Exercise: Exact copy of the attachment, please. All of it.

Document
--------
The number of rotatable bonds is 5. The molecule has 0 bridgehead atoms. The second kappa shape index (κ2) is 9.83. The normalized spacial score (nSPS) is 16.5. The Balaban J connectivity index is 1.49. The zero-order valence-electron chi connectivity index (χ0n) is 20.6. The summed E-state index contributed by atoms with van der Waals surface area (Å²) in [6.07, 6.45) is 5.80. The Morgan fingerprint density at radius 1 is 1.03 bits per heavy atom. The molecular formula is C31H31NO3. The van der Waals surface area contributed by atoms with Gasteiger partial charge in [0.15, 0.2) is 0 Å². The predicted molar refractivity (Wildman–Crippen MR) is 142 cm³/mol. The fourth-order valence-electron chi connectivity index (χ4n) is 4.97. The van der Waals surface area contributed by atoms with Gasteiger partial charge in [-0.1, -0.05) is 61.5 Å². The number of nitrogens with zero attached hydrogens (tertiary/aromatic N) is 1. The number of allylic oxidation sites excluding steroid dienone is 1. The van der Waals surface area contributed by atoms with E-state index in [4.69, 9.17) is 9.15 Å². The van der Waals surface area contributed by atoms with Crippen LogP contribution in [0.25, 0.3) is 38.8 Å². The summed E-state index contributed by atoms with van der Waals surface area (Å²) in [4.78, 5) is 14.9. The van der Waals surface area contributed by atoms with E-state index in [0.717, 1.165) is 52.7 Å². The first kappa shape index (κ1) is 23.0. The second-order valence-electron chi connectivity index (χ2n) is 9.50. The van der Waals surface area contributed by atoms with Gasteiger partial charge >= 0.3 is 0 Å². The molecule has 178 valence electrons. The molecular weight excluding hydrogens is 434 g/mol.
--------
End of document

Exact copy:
The number of rotatable bonds is 5. The molecule has 0 bridgehead atoms. The second kappa shape index (κ2) is 9.83. The normalized spacial score (nSPS) is 16.5. The Balaban J connectivity index is 1.49. The zero-order valence-electron chi connectivity index (χ0n) is 20.6. The summed E-state index contributed by atoms with van der Waals surface area (Å²) in [6.07, 6.45) is 5.80. The Morgan fingerprint density at radius 1 is 1.03 bits per heavy atom. The molecular formula is C31H31NO3. The van der Waals surface area contributed by atoms with Gasteiger partial charge in [0.15, 0.2) is 0 Å². The predicted molar refractivity (Wildman–Crippen MR) is 142 cm³/mol. The fourth-order valence-electron chi connectivity index (χ4n) is 4.97. The van der Waals surface area contributed by atoms with Gasteiger partial charge in [-0.1, -0.05) is 61.5 Å². The number of nitrogens with zero attached hydrogens (tertiary/aromatic N) is 1. The number of allylic oxidation sites excluding steroid dienone is 1. The van der Waals surface area contributed by atoms with E-state index in [4.69, 9.17) is 9.15 Å². The van der Waals surface area contributed by atoms with Crippen LogP contribution in [0.25, 0.3) is 38.8 Å². The summed E-state index contributed by atoms with van der Waals surface area (Å²) in [4.78, 5) is 14.9. The van der Waals surface area contributed by atoms with E-state index in [0.717, 1.165) is 52.7 Å². The first kappa shape index (κ1) is 23.0. The second-order valence-electron chi connectivity index (χ2n) is 9.50. The van der Waals surface area contributed by atoms with Gasteiger partial charge >= 0.3 is 0 Å². The molecule has 178 valence electrons. The molecular weight excluding hydrogens is 434 g/mol.